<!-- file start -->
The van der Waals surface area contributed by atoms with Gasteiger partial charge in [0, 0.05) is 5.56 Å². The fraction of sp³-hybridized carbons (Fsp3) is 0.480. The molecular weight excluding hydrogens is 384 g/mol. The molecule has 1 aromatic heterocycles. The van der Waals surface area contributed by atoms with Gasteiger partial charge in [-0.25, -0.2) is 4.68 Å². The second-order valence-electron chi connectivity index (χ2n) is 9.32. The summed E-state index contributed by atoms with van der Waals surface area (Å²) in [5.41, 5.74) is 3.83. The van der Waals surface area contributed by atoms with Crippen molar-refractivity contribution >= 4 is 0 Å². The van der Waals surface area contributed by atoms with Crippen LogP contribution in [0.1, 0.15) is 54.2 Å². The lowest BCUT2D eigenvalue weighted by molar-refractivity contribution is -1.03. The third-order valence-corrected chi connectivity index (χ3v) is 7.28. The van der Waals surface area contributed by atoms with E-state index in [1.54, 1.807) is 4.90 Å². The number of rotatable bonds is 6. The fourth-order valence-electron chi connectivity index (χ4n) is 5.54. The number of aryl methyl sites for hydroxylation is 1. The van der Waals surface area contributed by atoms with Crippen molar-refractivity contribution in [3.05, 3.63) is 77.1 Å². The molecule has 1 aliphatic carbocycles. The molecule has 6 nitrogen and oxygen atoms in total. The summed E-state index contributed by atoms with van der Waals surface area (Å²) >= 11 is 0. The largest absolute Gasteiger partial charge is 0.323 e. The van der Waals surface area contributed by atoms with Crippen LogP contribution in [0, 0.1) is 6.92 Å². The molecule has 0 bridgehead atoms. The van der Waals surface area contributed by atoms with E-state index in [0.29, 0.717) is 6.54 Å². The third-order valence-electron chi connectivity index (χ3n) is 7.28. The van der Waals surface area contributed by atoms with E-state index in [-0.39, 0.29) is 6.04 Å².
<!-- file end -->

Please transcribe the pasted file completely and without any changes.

The van der Waals surface area contributed by atoms with Gasteiger partial charge in [0, 0.05) is 5.56 Å². The fraction of sp³-hybridized carbons (Fsp3) is 0.480. The molecular weight excluding hydrogens is 384 g/mol. The molecule has 1 aromatic heterocycles. The van der Waals surface area contributed by atoms with Gasteiger partial charge in [-0.25, -0.2) is 4.68 Å². The second-order valence-electron chi connectivity index (χ2n) is 9.32. The summed E-state index contributed by atoms with van der Waals surface area (Å²) in [5.41, 5.74) is 3.83. The van der Waals surface area contributed by atoms with Crippen molar-refractivity contribution >= 4 is 0 Å². The van der Waals surface area contributed by atoms with Crippen LogP contribution in [0.1, 0.15) is 54.2 Å². The lowest BCUT2D eigenvalue weighted by molar-refractivity contribution is -1.03. The third-order valence-corrected chi connectivity index (χ3v) is 7.28. The van der Waals surface area contributed by atoms with E-state index in [1.54, 1.807) is 4.90 Å². The number of rotatable bonds is 6. The fourth-order valence-electron chi connectivity index (χ4n) is 5.54. The number of aryl methyl sites for hydroxylation is 1. The van der Waals surface area contributed by atoms with Crippen molar-refractivity contribution in [3.05, 3.63) is 77.1 Å². The molecule has 1 aliphatic carbocycles. The molecule has 6 nitrogen and oxygen atoms in total. The summed E-state index contributed by atoms with van der Waals surface area (Å²) >= 11 is 0. The largest absolute Gasteiger partial charge is 0.323 e. The van der Waals surface area contributed by atoms with Crippen LogP contribution in [0, 0.1) is 6.92 Å². The molecule has 0 bridgehead atoms. The van der Waals surface area contributed by atoms with E-state index in [0.29, 0.717) is 6.54 Å². The third-order valence-electron chi connectivity index (χ3n) is 7.28. The van der Waals surface area contributed by atoms with E-state index in [-0.39, 0.29) is 6.04 Å².